Do You Want to Know a Secret?
When Billy J. Kramer’s record of Lennon and McCartney’s “Do You Want To Know A Secret?” topped the New Musical Express charts in 1963, he became the first singer in the world to have a number one hit with a Beatles song, apart from the Fab Four themselves. This success propelled the teenage Kramer into the fast lane, and he followed it with another five top twenty singles within the space of two years.
In this autobiography Billy J. Kramer (born William Ashton) tells his rags to riches story, from his working class childhood in Liverpool, via a British Rail engineering apprenticeship in the dying days of steam, to the racy world of international pop music. Managed by Brian Epstein, produced by George Martin, engineered by Hurricane Smith, and friend, confidante and colleague of the Beatles, Kramer gives a definitive insider’s account of the birth of the Liverpool sound and also the “British Invasion” of the US.
We follow him to the Star Club in Hamburg, to Abbey Road, into the BBC studios, and onto package tours and stage shows with the Beatles, Cilla Black, Gerry and the Pacemakers, Tommy Quickly and other stars of the age. He shares a dressing room with James Brown, and appears alongside other 1960s giants of the American music business. Kramer also brilliantly evokes the world of variety, as he goes behind the scenes with comedian Tommy Cooper, and learns about the stagecraft of artistes from another era.
On the surface, Kramer’s career seems like a dream come true, but there are dark secrets in the Kramer story. Even before he’d reached his twenties, he was already in the grip of drugs and alcohol, and there were constant tensions between him and his Mancunian backing band, The Dakotas. When the screaming stopped, he reinvented himself as a cabaret performer, and some of his best records were made during the years he was out of the limelight. He brought up a young family, but the drink and pills made his domestic life, and eventually his professional life, a struggle.
In this no-holds-barred account of his life, Kramer evokes the vibrancy of the sixties and reveals how he exorcised his demons and forged a new career in the US. He assembles his current band, shows a growing mastery of songwriting and recording, and returns to national tours, keeping the flame of the Mersey sound alive. The lifetime of experience he brings to his new songs infuses every page of this enthralling read.
Published: May 3, 2016
|Little Children -- 1943-1958||Billy Kramer|
|I'll Be on My Way -- 1958-1962||Billy Kramer|
|Silver Dream -- 1963-1964||Billy Kramer|
|We're Doing Fine -- 1963-1964 (part 2)||Billy Kramer|
|It's Gotta Last Forever -- 1964-1966||Billy Kramer|
|You Make Me Feel Like Someone -- 1966-1967||Billy Kramer|
|Twilight Time -- 1967-1970||Billy Kramer|
|Gone Away -- 1970-1971||Billy Kramer|
|You Can't Live on Memories -- 1972-1983||Billy Kramer|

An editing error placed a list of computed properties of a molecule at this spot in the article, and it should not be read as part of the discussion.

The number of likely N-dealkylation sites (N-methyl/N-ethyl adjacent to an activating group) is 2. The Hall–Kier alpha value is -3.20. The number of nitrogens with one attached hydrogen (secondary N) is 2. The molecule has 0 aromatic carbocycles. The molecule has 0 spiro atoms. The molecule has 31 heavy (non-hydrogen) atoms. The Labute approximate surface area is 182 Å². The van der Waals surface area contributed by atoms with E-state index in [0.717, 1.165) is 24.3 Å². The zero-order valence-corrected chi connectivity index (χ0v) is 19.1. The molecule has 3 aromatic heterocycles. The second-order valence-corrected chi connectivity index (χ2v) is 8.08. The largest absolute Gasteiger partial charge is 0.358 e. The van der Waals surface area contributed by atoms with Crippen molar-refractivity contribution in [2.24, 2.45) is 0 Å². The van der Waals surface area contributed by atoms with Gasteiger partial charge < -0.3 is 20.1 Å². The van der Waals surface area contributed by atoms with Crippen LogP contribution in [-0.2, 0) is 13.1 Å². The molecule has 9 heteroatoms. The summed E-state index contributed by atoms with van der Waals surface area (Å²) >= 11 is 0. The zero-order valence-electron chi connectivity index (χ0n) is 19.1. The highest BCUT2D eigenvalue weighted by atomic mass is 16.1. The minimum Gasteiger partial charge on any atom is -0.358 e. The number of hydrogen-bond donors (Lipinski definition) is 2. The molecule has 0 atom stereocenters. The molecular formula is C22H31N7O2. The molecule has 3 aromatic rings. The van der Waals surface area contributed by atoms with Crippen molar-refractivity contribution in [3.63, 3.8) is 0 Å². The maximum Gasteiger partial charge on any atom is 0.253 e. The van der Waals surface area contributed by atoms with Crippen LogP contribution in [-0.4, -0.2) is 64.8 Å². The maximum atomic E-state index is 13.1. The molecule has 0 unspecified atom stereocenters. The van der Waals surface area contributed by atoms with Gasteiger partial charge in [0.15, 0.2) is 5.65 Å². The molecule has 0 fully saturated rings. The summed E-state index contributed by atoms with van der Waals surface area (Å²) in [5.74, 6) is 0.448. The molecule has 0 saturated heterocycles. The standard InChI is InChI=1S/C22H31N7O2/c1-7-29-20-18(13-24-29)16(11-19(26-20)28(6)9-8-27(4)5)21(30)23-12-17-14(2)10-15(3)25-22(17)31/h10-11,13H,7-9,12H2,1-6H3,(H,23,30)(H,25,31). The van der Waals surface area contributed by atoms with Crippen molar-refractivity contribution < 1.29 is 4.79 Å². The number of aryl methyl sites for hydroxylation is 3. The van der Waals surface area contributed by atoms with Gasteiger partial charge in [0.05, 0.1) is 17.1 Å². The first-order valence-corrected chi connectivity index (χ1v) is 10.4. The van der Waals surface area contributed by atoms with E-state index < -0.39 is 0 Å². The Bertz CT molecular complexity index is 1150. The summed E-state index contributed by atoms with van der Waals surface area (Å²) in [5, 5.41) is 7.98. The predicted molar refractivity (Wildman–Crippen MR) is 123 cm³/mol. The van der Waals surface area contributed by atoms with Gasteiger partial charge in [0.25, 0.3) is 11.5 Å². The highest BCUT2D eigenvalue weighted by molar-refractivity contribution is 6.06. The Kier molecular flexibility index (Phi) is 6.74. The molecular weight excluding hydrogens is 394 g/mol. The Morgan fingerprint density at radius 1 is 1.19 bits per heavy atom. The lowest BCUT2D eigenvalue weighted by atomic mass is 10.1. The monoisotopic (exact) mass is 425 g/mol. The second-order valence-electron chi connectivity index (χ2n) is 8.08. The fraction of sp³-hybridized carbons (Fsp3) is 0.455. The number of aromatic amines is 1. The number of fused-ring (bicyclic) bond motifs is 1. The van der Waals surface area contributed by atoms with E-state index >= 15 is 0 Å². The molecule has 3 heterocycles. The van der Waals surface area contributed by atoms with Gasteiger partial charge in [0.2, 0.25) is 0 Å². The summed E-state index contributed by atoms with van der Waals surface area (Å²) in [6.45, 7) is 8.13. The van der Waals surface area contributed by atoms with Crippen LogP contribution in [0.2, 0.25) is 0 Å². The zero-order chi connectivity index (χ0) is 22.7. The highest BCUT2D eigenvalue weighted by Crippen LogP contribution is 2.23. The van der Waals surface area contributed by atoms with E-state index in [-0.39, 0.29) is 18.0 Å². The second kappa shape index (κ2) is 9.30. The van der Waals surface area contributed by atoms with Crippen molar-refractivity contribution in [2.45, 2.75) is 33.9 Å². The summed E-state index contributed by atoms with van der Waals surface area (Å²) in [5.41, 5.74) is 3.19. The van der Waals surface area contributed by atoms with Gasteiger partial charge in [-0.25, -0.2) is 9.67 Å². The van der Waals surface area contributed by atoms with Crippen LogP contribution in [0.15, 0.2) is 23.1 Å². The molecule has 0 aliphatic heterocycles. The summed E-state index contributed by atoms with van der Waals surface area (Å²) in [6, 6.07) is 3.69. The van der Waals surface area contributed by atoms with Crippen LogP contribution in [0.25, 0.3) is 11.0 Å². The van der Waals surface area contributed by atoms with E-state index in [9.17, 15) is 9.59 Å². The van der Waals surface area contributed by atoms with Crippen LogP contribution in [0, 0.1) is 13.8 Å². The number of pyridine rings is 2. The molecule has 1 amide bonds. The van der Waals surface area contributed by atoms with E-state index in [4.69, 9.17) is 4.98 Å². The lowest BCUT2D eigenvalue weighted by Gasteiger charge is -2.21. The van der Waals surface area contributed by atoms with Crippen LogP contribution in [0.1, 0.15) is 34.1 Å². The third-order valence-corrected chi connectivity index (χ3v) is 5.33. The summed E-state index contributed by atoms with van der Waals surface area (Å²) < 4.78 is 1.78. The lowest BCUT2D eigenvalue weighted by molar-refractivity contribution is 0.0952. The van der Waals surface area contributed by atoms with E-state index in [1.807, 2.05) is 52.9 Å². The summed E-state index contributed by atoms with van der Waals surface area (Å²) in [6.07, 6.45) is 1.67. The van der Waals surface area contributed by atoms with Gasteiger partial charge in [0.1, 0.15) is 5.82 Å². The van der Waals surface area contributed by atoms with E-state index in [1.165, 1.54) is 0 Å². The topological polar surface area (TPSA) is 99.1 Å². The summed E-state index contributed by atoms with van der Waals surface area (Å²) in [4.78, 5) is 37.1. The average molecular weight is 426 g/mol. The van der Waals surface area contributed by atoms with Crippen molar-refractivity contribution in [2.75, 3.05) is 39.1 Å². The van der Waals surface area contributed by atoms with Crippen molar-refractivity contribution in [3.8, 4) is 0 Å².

|I Won the Fight --1984-2006||Billy Kramer|
|To Liverpool with Love -- from 2006||Billy Kramer|
|Recordings List||Billy Kramer|
In a neatly presented hardback illustrated throughout Kramer and his co-writer Alyn Shipton... tell the story of a Liverpool railwayman who became a leading figure in Mersey mania.
He was the most handsome man on stage, and well-dressed too.
Seeing and hearing Billy J Kramer in the early days of what became known as the Merseybeat scene was an inspiration to all us teenagers in England. Here was a truly likeable, accessible gentleman, who had access to great songs, great writers and great musicians, who was one of us! At last someone real was taking it over!
Billy J. Kramer’s story takes you on the full roller-coaster ride of British Invasion superstardom, rock and roll excess, sobriety, love, and music redemption. One day, William Ashton is a Liverpool railroad worker; the next day, he can’t go home because of all the screaming girls surrounding his house. His good friends, the Beatles, their mutual manager, Brian Epstein, Ed Sullivan, love affairs, drugs, alcohol…it’s a rock kaleidoscope of our 60’s icons, and, ultimately, Billy got to say: “I Won The Fight.” This is a don’t miss for any music fan...
Ken Dashow, DJ at WAXQ (Q104.3) New York City
Billy J Kramer and his band The Dakotas have always been an inspiration to me, especially when I was starting out. His voice and sound have always been unique. Billy’s a dear friend and one of the most humble people I know.
Billy is without a doubt the most unique, charming, welcoming and humble human being I've ever met. Within the first few days of working and hanging out with Billy, I felt like I had known him forever! His enthusiasm and youthful outlook are so inspiring and (thankfully) contagious. How can you not love a person who constantly lifts your spirits and is always inspiring? Billy's depth of feeling and thinking are beyond the norm.
Don Celenza, record producer
My friend Billy has seen it and has been through it all. He is a musical survivor. He is real and tells it like it is, ‘cause he has been there. If you are disappointed by the truth don’t ask Billy for an opinion. His only fault is his kindness. I love the man and consider him one of my best friends.
Liberty DeVitto, drummer
Refreshingly original, real, and important. We're fortunate indeed that Billy has given us such a vibrant, colorful, incisive, and fact-filled book. Grab a copy if you want to be aptly informed for your children or grandchildren - or, hey, just for yourself.
Kramer does not mince words and is equally frank about his fame as the dark side of it. For lovers of the Sixties music this book is definitely a must.
Keys & Chords
For all of us fascinated by British Invasion music, particularly the Merseybeat sound that erupted from Liverpool in the early 60s, this book is a must-read.
Pop Culture Classics
Anyone with an interest in the Mersey Beat era and the Liverpool music scene will want to read this excellent book.
British Beatles Fan Club Magazine